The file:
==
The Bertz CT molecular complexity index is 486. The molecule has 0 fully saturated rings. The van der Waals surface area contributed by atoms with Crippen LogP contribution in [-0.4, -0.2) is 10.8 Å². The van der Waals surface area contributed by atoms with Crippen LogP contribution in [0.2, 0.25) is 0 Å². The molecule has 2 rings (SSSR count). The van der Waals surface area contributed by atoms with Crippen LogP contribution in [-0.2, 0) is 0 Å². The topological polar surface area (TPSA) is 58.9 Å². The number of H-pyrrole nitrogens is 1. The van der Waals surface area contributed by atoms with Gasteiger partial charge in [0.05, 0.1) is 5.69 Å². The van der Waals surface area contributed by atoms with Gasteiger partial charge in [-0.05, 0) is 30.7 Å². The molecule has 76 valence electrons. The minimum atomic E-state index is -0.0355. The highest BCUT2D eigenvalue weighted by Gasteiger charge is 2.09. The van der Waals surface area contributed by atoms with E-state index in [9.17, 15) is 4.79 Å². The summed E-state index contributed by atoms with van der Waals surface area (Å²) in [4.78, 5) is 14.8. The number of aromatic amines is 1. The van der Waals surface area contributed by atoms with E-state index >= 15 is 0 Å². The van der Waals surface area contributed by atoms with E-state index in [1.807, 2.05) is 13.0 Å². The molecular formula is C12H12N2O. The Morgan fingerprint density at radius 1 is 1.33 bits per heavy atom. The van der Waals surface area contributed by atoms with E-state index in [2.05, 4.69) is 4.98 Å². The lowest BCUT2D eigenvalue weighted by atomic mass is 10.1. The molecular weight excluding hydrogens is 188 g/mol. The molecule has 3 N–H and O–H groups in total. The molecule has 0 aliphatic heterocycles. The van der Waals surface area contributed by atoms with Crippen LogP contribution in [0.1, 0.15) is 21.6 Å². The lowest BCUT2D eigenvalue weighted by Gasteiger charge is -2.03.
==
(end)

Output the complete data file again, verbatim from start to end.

The Bertz CT molecular complexity index is 486. The molecule has 0 fully saturated rings. The van der Waals surface area contributed by atoms with Crippen LogP contribution in [-0.4, -0.2) is 10.8 Å². The van der Waals surface area contributed by atoms with Crippen LogP contribution in [0.2, 0.25) is 0 Å². The molecule has 2 rings (SSSR count). The van der Waals surface area contributed by atoms with Crippen LogP contribution in [-0.2, 0) is 0 Å². The topological polar surface area (TPSA) is 58.9 Å². The number of H-pyrrole nitrogens is 1. The van der Waals surface area contributed by atoms with Gasteiger partial charge in [0.05, 0.1) is 5.69 Å². The van der Waals surface area contributed by atoms with Gasteiger partial charge in [-0.05, 0) is 30.7 Å². The molecule has 76 valence electrons. The minimum atomic E-state index is -0.0355. The highest BCUT2D eigenvalue weighted by Gasteiger charge is 2.09. The van der Waals surface area contributed by atoms with E-state index in [9.17, 15) is 4.79 Å². The summed E-state index contributed by atoms with van der Waals surface area (Å²) in [4.78, 5) is 14.8. The number of aromatic amines is 1. The van der Waals surface area contributed by atoms with E-state index >= 15 is 0 Å². The van der Waals surface area contributed by atoms with E-state index in [1.807, 2.05) is 13.0 Å². The molecular formula is C12H12N2O. The Morgan fingerprint density at radius 1 is 1.33 bits per heavy atom. The van der Waals surface area contributed by atoms with E-state index in [2.05, 4.69) is 4.98 Å². The lowest BCUT2D eigenvalue weighted by atomic mass is 10.1. The molecular weight excluding hydrogens is 188 g/mol. The molecule has 3 N–H and O–H groups in total. The molecule has 0 aliphatic heterocycles. The van der Waals surface area contributed by atoms with Crippen LogP contribution in [0.1, 0.15) is 21.6 Å². The lowest BCUT2D eigenvalue weighted by Gasteiger charge is -2.03.